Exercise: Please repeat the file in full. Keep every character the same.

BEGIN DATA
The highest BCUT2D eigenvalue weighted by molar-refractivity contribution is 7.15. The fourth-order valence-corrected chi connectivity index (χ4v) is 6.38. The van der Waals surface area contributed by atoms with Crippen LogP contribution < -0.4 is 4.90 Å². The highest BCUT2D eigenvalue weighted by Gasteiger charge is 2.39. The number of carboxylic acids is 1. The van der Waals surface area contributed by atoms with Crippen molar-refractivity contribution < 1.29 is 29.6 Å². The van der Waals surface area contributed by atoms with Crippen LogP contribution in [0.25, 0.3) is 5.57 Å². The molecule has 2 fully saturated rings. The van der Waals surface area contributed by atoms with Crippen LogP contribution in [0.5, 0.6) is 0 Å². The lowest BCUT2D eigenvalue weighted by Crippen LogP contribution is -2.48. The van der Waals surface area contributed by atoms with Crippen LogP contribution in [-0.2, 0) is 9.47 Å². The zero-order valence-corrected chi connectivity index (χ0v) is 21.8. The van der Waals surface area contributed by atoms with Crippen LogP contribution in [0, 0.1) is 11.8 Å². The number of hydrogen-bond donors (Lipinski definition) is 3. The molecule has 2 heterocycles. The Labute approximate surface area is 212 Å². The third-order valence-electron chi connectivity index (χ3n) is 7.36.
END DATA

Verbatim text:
The highest BCUT2D eigenvalue weighted by molar-refractivity contribution is 7.15. The fourth-order valence-corrected chi connectivity index (χ4v) is 6.38. The van der Waals surface area contributed by atoms with Crippen LogP contribution < -0.4 is 4.90 Å². The highest BCUT2D eigenvalue weighted by Gasteiger charge is 2.39. The number of carboxylic acids is 1. The van der Waals surface area contributed by atoms with Crippen molar-refractivity contribution < 1.29 is 29.6 Å². The van der Waals surface area contributed by atoms with Crippen LogP contribution in [0.25, 0.3) is 5.57 Å². The molecule has 2 fully saturated rings. The van der Waals surface area contributed by atoms with Crippen LogP contribution in [0.5, 0.6) is 0 Å². The lowest BCUT2D eigenvalue weighted by Crippen LogP contribution is -2.48. The van der Waals surface area contributed by atoms with Crippen LogP contribution in [-0.2, 0) is 9.47 Å². The zero-order valence-corrected chi connectivity index (χ0v) is 21.8. The van der Waals surface area contributed by atoms with Crippen LogP contribution in [0, 0.1) is 11.8 Å². The number of hydrogen-bond donors (Lipinski definition) is 3. The molecule has 2 heterocycles. The Labute approximate surface area is 212 Å². The third-order valence-electron chi connectivity index (χ3n) is 7.36.